While seeking approval this week for a $150,000 settlement in a lawsuit alleging brutality by a Baltimore detective, Mayor Stephanie Rawlings-Blake’s administration did not tell the city spending board that taxpayers had already paid $100,000 to settle another lawsuit against the officer….

The administration vowed to provide more details about settlements after a Baltimore Sun investigation found that taxpayers had paid nearly $6 million since 2011 in lawsuits alleging misconduct by officers — including some who had been sued multiple times. The investigation also showed that city officials lacked a comprehensive system to track such misconduct.

Accountability Measures Getting Talked About. Awaiting Enactment…

From the Washington Post:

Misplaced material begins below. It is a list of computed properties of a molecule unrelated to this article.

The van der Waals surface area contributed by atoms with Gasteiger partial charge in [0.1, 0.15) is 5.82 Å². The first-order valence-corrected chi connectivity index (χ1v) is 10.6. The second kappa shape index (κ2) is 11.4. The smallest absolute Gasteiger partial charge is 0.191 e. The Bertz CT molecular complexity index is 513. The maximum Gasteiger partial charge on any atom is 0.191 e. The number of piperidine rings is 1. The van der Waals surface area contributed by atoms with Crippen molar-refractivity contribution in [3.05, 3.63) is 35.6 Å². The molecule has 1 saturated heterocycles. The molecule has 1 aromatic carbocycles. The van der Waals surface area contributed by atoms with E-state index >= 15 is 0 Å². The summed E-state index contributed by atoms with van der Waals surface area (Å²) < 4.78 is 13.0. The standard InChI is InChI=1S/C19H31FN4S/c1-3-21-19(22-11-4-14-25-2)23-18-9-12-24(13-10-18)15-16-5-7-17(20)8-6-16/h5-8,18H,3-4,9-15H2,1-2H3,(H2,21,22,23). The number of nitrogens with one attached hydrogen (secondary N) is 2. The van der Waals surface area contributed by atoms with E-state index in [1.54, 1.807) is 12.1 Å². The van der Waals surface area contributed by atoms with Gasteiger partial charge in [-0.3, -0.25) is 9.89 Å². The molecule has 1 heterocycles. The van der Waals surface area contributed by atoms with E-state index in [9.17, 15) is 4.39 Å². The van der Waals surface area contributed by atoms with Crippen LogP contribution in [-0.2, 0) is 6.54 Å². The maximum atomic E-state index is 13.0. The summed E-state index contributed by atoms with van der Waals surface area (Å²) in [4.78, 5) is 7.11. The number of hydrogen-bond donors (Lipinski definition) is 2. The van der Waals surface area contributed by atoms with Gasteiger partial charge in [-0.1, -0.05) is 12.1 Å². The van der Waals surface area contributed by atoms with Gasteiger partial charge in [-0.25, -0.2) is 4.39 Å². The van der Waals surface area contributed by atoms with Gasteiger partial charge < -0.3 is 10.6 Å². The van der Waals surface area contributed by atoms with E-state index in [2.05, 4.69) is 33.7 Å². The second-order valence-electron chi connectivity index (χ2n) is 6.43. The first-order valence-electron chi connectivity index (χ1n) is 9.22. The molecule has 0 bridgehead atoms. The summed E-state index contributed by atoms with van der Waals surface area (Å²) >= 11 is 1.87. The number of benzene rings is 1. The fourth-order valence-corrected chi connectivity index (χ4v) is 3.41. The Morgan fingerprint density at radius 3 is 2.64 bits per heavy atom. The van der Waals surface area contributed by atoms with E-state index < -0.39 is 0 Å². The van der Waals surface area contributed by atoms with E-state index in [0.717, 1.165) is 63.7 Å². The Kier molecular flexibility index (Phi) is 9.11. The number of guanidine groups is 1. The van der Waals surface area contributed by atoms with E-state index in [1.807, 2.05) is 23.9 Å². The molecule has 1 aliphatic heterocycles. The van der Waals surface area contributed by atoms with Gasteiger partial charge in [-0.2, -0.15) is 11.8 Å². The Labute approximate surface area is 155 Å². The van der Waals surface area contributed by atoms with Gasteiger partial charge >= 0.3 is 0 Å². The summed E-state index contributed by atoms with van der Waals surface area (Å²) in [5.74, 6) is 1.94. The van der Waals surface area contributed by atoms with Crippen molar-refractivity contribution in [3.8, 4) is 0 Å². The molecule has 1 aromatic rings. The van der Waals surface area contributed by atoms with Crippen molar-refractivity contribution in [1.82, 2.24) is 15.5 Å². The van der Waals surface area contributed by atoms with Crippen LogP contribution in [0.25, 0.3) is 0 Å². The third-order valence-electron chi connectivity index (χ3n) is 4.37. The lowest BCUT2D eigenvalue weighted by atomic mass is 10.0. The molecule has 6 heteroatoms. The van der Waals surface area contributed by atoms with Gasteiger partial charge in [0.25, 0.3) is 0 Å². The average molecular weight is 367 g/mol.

More than a dozen states are considering new legislation aimed at increasing police accountability in the wake of incidents in Ferguson, Mo.; Staten Island, N.Y.; and Cleveland that left unarmed black men dead at the hands of officers.

Dozens of bills addressing body cameras for police have been filed in at least 13 states. Other proposed measures would change the way police departments report officer-involved shootings, racial profiling and the way courts deal with low-level offenders.

“There is a concrete coherent legislative agenda that we are pushing for,” said Cornell Brooks, president and chief executive of the NAACP. “We’ve been doing this from state capital to state capital, as well as here in Washington, D.C.”

Post Editorial About Geer Case

From the Washington Post:

Everyone involved in this case has dropped the ball and dodged responsibility, enabling what now looks like a coverup in a case of police impunity.